BAREFOOT children on the street, as happened in Helensburgh and district in years gone by, is a sight which exemplifies the squalor and poverty of the bad old days.
There must have been instances where the straightened circumstances of some children left them with little alternative.
Yet it is known from the extremely perceptive and acute powers of observation of Garelochhead man William Hamilton that going barefoot, in summer at least, was the preferred option for many youngsters.
Seemingly they had little thought of this being regarded as demeaning in any way.
Born in 1889 Willie was brought up in the village, and he recorded his memoirs of childhood and youth in a hitherto unpublished manuscript entitled “Memories of a Country Boy”.
Heritage Trust director and local historian Alistair McIntyre, whose hillside home overlooks the village and loch, said: “This is a unique and absolute treasure trove of information, not only about his formative years in the village, but also as a wider social commentary on the life and times of that era.”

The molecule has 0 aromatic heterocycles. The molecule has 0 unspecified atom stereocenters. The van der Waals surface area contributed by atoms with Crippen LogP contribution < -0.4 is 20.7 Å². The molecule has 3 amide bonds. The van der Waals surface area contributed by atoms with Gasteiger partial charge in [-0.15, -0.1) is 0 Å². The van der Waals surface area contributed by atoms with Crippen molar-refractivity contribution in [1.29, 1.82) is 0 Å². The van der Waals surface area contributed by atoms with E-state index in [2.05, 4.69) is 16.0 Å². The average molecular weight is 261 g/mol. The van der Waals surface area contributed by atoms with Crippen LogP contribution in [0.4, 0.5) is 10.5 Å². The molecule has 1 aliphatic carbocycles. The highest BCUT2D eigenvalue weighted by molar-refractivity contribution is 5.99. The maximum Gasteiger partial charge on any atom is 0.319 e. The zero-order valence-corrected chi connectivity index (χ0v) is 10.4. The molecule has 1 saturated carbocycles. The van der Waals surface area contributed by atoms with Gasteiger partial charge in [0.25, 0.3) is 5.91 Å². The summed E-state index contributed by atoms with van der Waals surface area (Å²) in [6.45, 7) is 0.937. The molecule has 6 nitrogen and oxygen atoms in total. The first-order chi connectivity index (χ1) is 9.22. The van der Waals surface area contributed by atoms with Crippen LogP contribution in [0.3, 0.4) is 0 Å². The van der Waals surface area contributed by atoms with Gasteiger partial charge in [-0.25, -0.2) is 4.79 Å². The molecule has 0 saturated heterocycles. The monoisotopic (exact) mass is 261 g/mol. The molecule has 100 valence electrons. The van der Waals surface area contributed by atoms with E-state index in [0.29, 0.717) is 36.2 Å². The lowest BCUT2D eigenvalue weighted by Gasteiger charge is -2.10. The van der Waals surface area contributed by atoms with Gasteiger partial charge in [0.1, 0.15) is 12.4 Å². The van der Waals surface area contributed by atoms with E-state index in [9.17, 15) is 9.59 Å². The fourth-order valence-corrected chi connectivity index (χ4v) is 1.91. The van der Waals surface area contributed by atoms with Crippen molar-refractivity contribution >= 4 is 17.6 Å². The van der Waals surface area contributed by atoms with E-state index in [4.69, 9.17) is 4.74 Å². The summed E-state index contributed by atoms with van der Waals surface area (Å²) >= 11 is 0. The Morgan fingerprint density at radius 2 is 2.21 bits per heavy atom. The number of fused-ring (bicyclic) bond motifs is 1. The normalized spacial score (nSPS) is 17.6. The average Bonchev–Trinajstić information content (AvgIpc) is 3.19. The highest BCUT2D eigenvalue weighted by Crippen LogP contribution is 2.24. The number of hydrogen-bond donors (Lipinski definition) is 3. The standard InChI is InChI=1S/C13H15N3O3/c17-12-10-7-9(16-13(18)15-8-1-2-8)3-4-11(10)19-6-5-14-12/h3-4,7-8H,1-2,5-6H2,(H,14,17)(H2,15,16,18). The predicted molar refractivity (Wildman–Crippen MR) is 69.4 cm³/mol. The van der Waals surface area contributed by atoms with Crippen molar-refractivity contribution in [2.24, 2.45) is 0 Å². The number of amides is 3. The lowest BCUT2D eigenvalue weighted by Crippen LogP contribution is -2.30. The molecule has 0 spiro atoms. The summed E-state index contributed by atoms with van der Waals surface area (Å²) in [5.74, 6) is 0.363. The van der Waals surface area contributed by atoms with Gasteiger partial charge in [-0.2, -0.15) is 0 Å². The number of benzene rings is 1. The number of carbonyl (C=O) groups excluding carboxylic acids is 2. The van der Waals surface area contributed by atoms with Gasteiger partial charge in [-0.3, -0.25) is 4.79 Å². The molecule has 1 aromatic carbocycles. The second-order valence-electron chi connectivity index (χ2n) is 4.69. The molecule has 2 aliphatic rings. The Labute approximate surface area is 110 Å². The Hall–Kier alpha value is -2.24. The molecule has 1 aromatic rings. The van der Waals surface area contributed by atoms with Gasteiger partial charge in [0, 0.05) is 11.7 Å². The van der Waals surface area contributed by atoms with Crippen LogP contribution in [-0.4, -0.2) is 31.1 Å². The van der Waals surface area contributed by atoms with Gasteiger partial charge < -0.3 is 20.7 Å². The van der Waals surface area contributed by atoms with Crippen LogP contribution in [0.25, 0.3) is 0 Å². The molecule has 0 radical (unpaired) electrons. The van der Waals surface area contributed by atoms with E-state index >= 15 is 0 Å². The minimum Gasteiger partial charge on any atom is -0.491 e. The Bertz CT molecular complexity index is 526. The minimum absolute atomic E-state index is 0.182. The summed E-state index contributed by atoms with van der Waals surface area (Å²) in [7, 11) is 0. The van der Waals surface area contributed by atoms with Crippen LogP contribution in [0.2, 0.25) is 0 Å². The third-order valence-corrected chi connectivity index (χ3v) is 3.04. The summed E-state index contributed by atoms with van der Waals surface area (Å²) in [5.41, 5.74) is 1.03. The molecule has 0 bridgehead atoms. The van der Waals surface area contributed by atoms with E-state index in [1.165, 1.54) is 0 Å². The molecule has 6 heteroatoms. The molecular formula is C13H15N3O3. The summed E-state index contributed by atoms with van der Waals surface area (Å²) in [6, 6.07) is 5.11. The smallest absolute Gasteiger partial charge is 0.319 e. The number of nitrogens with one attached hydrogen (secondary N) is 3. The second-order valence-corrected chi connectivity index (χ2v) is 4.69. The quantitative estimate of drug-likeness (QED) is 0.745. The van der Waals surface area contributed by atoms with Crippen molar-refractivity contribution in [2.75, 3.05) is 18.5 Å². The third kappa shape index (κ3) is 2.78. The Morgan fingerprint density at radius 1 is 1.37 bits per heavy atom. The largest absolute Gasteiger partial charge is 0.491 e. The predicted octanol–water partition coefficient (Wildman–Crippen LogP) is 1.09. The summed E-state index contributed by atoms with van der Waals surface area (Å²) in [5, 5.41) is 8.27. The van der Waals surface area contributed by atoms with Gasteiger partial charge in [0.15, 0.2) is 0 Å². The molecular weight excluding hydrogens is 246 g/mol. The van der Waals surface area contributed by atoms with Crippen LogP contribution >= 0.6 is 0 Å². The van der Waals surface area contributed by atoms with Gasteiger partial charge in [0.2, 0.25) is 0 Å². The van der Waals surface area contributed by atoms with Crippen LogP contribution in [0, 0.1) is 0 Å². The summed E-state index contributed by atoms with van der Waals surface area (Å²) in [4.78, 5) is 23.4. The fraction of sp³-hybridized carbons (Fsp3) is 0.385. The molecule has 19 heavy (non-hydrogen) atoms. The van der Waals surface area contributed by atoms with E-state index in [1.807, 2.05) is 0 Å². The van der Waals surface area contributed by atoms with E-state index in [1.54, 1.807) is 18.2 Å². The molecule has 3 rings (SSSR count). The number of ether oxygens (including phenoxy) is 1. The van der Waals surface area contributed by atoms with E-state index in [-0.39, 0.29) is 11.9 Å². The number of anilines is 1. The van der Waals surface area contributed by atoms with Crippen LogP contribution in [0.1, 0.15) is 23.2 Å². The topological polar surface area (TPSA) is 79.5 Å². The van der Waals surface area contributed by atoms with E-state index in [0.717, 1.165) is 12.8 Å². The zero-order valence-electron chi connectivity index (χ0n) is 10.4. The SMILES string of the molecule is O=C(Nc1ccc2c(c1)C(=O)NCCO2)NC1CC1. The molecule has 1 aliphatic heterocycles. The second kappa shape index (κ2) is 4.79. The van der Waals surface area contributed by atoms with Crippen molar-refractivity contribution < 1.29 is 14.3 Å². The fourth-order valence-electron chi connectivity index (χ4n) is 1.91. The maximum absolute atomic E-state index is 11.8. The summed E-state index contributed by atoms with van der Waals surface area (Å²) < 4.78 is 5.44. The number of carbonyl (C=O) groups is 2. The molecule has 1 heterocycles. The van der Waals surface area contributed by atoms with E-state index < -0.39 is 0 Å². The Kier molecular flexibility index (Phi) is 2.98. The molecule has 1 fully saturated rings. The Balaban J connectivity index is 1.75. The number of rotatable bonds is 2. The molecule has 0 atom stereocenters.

Although there is a copy available in Helensburgh Library in West King Street, the manuscript has never been published.
In the early 1990’s, the late Tom Gallacher, ex-Denny’s shipyard draughtsman turned playwright and journalist, presented an overview of the manuscript in the Advertiser, along with a heartfelt plea for its publication.
That call is now being answered by Graham Hamilton, a nephew of William’s, who is actively working to achieve just such an outcome.
The published work will include unique photographs to accompany the text, and promises to be a landmark addition to local history bookshelves.
Alistair gives a flavour of what is to be expected . . .
Willie was born into a family who had been running a thriving joinery business in Garelochhead for several generations. While they worked long hours, they were well removed from a life of poverty.
This is what Willie had to say about going barefoot: “The normal dress for most boys at school was a Norfolk jacket, an Eton collar, and shorts with long stockings.